Randomized trials are one of the best tools scientists have for learning about the effects of new policies. There’s just one problem — the public kinda hates them. At least, that’s the takeaway from a recent study published in the Proceedings of the National Academy of Sciences. A significant share of the public finds conducting randomized studies morally objectionable.
Are you one of them? Well, here’s a hypothetical question for you:
A hospital director is trying to reduce the rate of medical error. She’s heard that checklists of standard safety procedures can cut errors down, but she doesn’t know anything about which approach to checklists does the most to reduce errors. Here are a few approaches she could try:
- She could print safety checklists on every doctor’s mandatory ID badge.
- She could put a poster in each room with a safety checklist.
- She could randomly do posters for half of operations and ID badges for the other half, measure which works best for a year, and then implement that for the whole hospital.
That last approach is an example of A/B testing and resembles the approach that researchers take when designing a randomized trial. These studies have some limitations, but they’re one of the best approaches to learning more about the effects of an intervention — that is, for learning things like whether posters or ID badges work better to reduce medical error.
But many respondents argued that it was deeply inappropriate for the hospital director to randomize in this fashion.
In a series of surveys — conducted among the general public on paid survey-answering sites Mechanical Turk and Pollfish, and among healthcare professionals recruited through their workplace — participants were asked questions similar to the one above. Most participants agreed that it’s okay for the hospital director to print safety checklists on badges and okay for the hospital director to put a poster in each room — but 40-50% of them felt it was “inappropriate” or “very inappropriate” for the director to test which approach works better.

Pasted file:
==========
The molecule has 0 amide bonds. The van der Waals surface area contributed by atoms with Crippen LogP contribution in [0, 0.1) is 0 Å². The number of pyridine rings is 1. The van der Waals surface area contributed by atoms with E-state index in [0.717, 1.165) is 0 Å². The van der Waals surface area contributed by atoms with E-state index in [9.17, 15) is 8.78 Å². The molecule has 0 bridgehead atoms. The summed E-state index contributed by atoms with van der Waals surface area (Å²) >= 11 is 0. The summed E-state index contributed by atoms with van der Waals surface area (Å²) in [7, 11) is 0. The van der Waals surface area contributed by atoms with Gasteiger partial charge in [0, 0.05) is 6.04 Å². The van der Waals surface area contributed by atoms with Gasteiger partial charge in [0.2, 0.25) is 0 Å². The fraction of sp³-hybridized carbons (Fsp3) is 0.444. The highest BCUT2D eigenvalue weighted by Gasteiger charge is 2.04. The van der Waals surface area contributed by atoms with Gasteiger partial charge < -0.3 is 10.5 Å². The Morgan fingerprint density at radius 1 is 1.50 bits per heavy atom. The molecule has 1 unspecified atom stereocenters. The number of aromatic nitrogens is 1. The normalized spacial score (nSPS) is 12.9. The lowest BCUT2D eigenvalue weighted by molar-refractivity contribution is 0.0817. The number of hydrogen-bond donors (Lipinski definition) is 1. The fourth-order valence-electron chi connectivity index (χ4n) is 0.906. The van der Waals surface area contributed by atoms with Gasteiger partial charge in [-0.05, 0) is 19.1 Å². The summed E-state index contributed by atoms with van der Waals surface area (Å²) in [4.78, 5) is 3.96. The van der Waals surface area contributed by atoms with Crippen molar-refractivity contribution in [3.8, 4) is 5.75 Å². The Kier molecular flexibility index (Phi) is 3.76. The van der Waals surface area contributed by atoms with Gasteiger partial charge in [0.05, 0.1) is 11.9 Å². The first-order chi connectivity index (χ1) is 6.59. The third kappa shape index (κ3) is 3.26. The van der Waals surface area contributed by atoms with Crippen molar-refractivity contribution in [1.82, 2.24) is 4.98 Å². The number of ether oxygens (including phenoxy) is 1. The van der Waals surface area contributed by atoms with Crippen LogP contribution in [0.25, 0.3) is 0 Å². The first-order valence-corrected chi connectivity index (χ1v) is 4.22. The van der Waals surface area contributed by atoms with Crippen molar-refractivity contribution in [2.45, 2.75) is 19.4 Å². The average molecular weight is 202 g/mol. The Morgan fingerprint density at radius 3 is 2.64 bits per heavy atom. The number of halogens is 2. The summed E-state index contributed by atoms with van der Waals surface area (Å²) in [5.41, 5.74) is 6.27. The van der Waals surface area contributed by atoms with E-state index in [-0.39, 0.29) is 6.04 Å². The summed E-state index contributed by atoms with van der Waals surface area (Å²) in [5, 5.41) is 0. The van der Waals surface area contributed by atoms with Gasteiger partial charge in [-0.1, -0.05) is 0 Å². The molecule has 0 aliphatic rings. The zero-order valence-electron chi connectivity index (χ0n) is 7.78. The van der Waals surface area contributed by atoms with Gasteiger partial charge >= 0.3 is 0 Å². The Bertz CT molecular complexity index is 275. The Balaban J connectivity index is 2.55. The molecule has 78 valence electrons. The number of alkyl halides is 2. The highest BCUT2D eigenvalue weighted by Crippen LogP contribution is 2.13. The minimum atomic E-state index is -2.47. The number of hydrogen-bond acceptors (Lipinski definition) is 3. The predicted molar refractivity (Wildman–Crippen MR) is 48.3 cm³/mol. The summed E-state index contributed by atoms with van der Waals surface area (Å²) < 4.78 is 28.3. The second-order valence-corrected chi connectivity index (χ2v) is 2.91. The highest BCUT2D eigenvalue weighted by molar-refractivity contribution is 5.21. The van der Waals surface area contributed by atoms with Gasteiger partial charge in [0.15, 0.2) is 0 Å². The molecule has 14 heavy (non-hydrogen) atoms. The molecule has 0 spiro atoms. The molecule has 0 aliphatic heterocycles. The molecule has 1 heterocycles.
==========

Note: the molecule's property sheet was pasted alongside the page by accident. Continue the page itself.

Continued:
Across the different studies conducted with different subgroups, an overwhelming majority was okay with either doing the badge or doing the poster. A much smaller majority was okay with testing which worked better: 40-50% thought that randomization was inappropriate. Even if each policy would be okay with them, people felt that it was unethical to conduct a study to learn which one worked better.
People don’t only feel this way about hospital policies. The researchers asked a question very similar to the one I posed above as well as questions about “direct-to-consumer genetic testing, autonomous vehicle design, employee retirement plan enrollment nudges, recruitment of health workers in developing countries, alleviation of extreme poverty, promoting school teacher well-being, and basic income policy options.”
In all of those cases except the last one, people felt the same way. Option 1? Fine. Option 2? Fine. Random assignment between Option 1 and Option 2, for the sake of learning which works better? Not fine.
The researchers didn’t just get these results among science-illiterate respondents, either. The researchers examined “whether educational attainment, having a science, technology, engineering, and mathematics (STEM) degree, or scientific understanding explained any of the variance in appropriateness ratings of experiments.” The results? Nope. Scientific awareness — and any other demographic factors — don’t influence whether people think that randomization is okay.